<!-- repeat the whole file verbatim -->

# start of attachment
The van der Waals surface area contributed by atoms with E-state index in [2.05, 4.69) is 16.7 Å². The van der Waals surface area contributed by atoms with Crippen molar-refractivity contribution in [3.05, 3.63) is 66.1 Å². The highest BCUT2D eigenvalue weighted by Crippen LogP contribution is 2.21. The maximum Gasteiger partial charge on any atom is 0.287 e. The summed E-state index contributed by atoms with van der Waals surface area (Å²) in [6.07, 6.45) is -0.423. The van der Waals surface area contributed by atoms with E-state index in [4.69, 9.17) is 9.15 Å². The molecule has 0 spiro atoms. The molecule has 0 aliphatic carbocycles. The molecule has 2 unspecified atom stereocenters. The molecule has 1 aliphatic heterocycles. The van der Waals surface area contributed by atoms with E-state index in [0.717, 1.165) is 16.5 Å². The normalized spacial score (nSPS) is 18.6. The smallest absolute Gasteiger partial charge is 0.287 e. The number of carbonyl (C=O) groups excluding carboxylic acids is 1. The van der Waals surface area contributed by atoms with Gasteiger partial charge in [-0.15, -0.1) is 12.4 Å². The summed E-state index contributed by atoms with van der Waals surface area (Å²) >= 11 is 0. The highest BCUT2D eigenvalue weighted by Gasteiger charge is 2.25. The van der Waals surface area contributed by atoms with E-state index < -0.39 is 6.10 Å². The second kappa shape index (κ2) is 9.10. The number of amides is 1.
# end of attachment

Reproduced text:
The van der Waals surface area contributed by atoms with E-state index in [2.05, 4.69) is 16.7 Å². The van der Waals surface area contributed by atoms with Crippen molar-refractivity contribution in [3.05, 3.63) is 66.1 Å². The highest BCUT2D eigenvalue weighted by Crippen LogP contribution is 2.21. The maximum Gasteiger partial charge on any atom is 0.287 e. The summed E-state index contributed by atoms with van der Waals surface area (Å²) in [6.07, 6.45) is -0.423. The van der Waals surface area contributed by atoms with E-state index in [4.69, 9.17) is 9.15 Å². The molecule has 0 spiro atoms. The molecule has 0 aliphatic carbocycles. The molecule has 2 unspecified atom stereocenters. The molecule has 1 aliphatic heterocycles. The van der Waals surface area contributed by atoms with E-state index in [0.717, 1.165) is 16.5 Å². The normalized spacial score (nSPS) is 18.6. The smallest absolute Gasteiger partial charge is 0.287 e. The number of carbonyl (C=O) groups excluding carboxylic acids is 1. The van der Waals surface area contributed by atoms with Gasteiger partial charge in [-0.15, -0.1) is 12.4 Å². The summed E-state index contributed by atoms with van der Waals surface area (Å²) >= 11 is 0. The highest BCUT2D eigenvalue weighted by Gasteiger charge is 2.25. The van der Waals surface area contributed by atoms with E-state index < -0.39 is 6.10 Å². The second kappa shape index (κ2) is 9.10. The number of amides is 1.